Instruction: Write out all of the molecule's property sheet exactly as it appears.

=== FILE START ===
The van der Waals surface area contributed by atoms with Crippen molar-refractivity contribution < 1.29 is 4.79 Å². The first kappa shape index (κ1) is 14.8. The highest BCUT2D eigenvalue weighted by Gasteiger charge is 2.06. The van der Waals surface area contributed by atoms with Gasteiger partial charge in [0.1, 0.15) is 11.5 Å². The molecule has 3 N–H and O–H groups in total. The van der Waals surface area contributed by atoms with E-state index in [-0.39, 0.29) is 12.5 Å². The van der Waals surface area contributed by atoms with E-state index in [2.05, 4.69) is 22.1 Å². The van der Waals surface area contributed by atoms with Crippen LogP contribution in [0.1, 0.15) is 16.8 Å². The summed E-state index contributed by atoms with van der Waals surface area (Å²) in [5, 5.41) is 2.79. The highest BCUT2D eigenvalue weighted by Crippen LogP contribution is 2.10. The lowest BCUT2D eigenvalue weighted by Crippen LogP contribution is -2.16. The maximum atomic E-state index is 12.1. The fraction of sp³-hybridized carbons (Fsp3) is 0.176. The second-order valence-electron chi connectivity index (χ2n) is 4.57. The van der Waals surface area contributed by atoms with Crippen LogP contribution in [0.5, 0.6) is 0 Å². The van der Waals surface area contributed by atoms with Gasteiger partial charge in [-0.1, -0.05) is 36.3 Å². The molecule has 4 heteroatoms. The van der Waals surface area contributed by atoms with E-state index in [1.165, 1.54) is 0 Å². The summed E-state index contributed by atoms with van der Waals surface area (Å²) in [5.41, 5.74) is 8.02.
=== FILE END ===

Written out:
The van der Waals surface area contributed by atoms with Crippen molar-refractivity contribution < 1.29 is 4.79 Å². The first kappa shape index (κ1) is 14.8. The highest BCUT2D eigenvalue weighted by Gasteiger charge is 2.06. The van der Waals surface area contributed by atoms with Gasteiger partial charge in [0.1, 0.15) is 11.5 Å². The molecule has 3 N–H and O–H groups in total. The van der Waals surface area contributed by atoms with E-state index in [-0.39, 0.29) is 12.5 Å². The van der Waals surface area contributed by atoms with E-state index in [2.05, 4.69) is 22.1 Å². The van der Waals surface area contributed by atoms with Crippen LogP contribution in [0.1, 0.15) is 16.8 Å². The summed E-state index contributed by atoms with van der Waals surface area (Å²) in [5, 5.41) is 2.79. The highest BCUT2D eigenvalue weighted by Crippen LogP contribution is 2.10. The lowest BCUT2D eigenvalue weighted by Crippen LogP contribution is -2.16. The maximum atomic E-state index is 12.1. The fraction of sp³-hybridized carbons (Fsp3) is 0.176. The second-order valence-electron chi connectivity index (χ2n) is 4.57. The van der Waals surface area contributed by atoms with Crippen LogP contribution in [0.5, 0.6) is 0 Å². The van der Waals surface area contributed by atoms with Gasteiger partial charge in [-0.1, -0.05) is 36.3 Å². The molecule has 4 heteroatoms. The van der Waals surface area contributed by atoms with E-state index in [1.165, 1.54) is 0 Å². The summed E-state index contributed by atoms with van der Waals surface area (Å²) in [5.41, 5.74) is 8.02.